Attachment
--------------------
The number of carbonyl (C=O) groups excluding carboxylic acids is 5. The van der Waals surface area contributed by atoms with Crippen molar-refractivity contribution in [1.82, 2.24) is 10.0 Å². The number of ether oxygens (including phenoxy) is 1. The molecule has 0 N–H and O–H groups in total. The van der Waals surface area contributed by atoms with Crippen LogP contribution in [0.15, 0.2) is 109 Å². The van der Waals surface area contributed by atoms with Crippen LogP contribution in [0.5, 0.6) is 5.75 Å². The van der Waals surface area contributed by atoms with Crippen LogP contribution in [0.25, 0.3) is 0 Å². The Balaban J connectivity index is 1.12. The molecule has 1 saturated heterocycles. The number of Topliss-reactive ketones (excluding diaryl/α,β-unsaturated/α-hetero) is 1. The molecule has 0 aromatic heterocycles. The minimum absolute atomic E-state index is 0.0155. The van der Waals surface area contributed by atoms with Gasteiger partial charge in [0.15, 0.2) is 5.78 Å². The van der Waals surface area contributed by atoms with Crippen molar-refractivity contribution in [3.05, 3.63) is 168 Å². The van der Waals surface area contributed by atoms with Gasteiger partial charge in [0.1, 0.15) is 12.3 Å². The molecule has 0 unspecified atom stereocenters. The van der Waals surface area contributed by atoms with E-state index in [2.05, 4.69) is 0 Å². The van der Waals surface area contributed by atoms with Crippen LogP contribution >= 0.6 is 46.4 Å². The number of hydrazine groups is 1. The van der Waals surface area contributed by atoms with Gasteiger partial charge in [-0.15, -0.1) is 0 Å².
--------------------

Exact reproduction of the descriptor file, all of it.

The number of carbonyl (C=O) groups excluding carboxylic acids is 5. The van der Waals surface area contributed by atoms with Crippen molar-refractivity contribution in [1.82, 2.24) is 10.0 Å². The number of ether oxygens (including phenoxy) is 1. The molecule has 0 N–H and O–H groups in total. The van der Waals surface area contributed by atoms with Crippen LogP contribution in [0.15, 0.2) is 109 Å². The van der Waals surface area contributed by atoms with Crippen LogP contribution in [0.5, 0.6) is 5.75 Å². The van der Waals surface area contributed by atoms with Crippen LogP contribution in [0.25, 0.3) is 0 Å². The Balaban J connectivity index is 1.12. The molecule has 1 saturated heterocycles. The number of Topliss-reactive ketones (excluding diaryl/α,β-unsaturated/α-hetero) is 1. The molecule has 0 aromatic heterocycles. The minimum absolute atomic E-state index is 0.0155. The van der Waals surface area contributed by atoms with Gasteiger partial charge in [0.15, 0.2) is 5.78 Å². The van der Waals surface area contributed by atoms with Crippen molar-refractivity contribution in [3.05, 3.63) is 168 Å². The van der Waals surface area contributed by atoms with Gasteiger partial charge in [0.1, 0.15) is 12.3 Å². The molecule has 0 unspecified atom stereocenters. The van der Waals surface area contributed by atoms with E-state index in [2.05, 4.69) is 0 Å². The van der Waals surface area contributed by atoms with Crippen LogP contribution >= 0.6 is 46.4 Å². The number of hydrazine groups is 1. The van der Waals surface area contributed by atoms with Gasteiger partial charge in [-0.15, -0.1) is 0 Å².